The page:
Australian Firm Obtains Mammoth DNA Sequence, Makes Mammoth Meatballs

Want to taste an animal that's been dead for 4,000 years?

James Felton

James Felton

James Felton

James Felton

Senior Staff Writer

James is a published author with four pop-history and science books to his name. He specializes in history, strange science, and anything out of the ordinary.

Senior Staff Writer

Several meatballs on a wooden board.

Regular meatballs. Mammoth meatballs can be seen in the video. Image credit: AntonSAN/

A firm in Australia has used the DNA from a mammoth to make mammoth meatballs. Vow hopes that by creating meats from unusual (and extinct) animals, they can start a conversation about these cultured meat alternatives, and tempt people away from traditional meat sources that are no longer sustainable during the climate crisis. 

To create the meatball, Vow used the DNA sequence of a mammoth muscle protein. Where there were gaps in the sequence, DNA from elephants was used, before the meat was grown inside myoblast stem cells taken from sheep, The Guardian reports. The whole process took a few weeks and can be grown "indefinitely" according to the meatball's creators.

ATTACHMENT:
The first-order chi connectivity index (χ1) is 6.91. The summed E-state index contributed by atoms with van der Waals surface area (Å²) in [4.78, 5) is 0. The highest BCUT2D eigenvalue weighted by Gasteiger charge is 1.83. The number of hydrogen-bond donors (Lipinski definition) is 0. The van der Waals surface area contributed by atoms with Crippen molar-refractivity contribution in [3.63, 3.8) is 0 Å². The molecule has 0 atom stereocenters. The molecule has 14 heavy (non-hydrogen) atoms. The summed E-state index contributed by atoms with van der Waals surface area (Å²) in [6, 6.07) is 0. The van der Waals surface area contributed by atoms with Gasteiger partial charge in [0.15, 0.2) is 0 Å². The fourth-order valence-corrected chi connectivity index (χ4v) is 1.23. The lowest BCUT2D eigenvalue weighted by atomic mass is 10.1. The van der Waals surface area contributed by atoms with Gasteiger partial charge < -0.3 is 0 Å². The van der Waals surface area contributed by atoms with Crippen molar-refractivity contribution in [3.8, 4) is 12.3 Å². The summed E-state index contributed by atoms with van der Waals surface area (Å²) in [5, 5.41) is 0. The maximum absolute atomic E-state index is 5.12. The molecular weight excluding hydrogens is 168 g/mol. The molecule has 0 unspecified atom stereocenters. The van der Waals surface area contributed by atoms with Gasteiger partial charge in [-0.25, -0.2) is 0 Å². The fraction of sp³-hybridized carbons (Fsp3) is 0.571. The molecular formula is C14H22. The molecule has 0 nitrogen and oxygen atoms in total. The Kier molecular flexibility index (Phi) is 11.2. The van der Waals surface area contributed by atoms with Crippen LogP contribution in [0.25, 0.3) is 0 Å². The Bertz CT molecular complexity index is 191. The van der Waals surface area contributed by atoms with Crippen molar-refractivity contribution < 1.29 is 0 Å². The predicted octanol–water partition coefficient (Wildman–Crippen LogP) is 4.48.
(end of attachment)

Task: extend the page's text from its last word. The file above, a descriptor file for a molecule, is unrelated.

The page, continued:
Though the team chose mammoth because "it’s a symbol of diversity loss and a symbol of climate change," Vow cofounder Tim Noakesmith told The Guardian, the process could work where a biopsy from the target animal about the size of an almond is available. 

This means that the dodo, which humans drove to extinction via hunting and the introduction of rats and pigs, is something we can't bring back to chow down on one last time.

"There's just not enough genetic information to make that work," the team explained to Good Morning Britain, adding "dodo nuggets was actually the first idea that we had. We pivoted to mammoth because there's just more information known about it."

"The collagen sequence for T. Rex is actually quite well described," Chief Scientific Officer at Vow, James Ryall, added. "So you could in theory create a collagen-based supplement using Tyrannosaurus Rex."


Long-term, the team hopes to reduce manufacturing costs to make cultured meats competitive with, and eventually replace, traditionally farmed meats. But initially, they are focusing on fine dining restaurants "where chefs are adventurous enough to play, and customers are prepared to pay a premium".

As well as more traditional meats, like chicken and beef, the team have previously talked about the potential of creating zebra meat, as well as yak and Galapagos tortoise meat, which Charles Darwin found to be delicious.


  • tag
  • DNA,

  • mammoth,

  • food,

  • extinct,

  • meat industry,

  • weird and wonderful,

  • cultured meat